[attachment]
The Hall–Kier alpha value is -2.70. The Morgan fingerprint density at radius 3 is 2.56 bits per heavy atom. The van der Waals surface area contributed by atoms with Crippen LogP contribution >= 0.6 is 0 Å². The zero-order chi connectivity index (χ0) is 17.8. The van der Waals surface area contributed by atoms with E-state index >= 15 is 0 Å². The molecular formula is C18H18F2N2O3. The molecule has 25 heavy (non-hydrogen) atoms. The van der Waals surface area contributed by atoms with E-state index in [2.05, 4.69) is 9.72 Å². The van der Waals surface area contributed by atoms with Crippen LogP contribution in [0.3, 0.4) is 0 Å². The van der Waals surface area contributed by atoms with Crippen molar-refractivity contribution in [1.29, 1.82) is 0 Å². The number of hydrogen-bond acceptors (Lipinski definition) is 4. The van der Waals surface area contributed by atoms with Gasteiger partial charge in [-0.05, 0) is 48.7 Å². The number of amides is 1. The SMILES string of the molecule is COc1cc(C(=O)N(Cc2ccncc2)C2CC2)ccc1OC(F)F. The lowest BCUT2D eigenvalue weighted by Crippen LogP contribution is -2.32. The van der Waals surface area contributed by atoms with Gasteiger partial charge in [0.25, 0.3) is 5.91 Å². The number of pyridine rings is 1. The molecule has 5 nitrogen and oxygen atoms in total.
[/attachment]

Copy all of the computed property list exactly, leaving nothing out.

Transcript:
The Hall–Kier alpha value is -2.70. The Morgan fingerprint density at radius 3 is 2.56 bits per heavy atom. The van der Waals surface area contributed by atoms with Crippen LogP contribution >= 0.6 is 0 Å². The zero-order chi connectivity index (χ0) is 17.8. The van der Waals surface area contributed by atoms with E-state index >= 15 is 0 Å². The molecular formula is C18H18F2N2O3. The molecule has 25 heavy (non-hydrogen) atoms. The van der Waals surface area contributed by atoms with E-state index in [2.05, 4.69) is 9.72 Å². The van der Waals surface area contributed by atoms with Crippen LogP contribution in [0.3, 0.4) is 0 Å². The van der Waals surface area contributed by atoms with Crippen molar-refractivity contribution in [1.29, 1.82) is 0 Å². The number of hydrogen-bond acceptors (Lipinski definition) is 4. The van der Waals surface area contributed by atoms with Gasteiger partial charge in [-0.05, 0) is 48.7 Å². The number of amides is 1. The SMILES string of the molecule is COc1cc(C(=O)N(Cc2ccncc2)C2CC2)ccc1OC(F)F. The lowest BCUT2D eigenvalue weighted by Crippen LogP contribution is -2.32. The van der Waals surface area contributed by atoms with Gasteiger partial charge in [0.25, 0.3) is 5.91 Å². The number of pyridine rings is 1. The molecule has 5 nitrogen and oxygen atoms in total.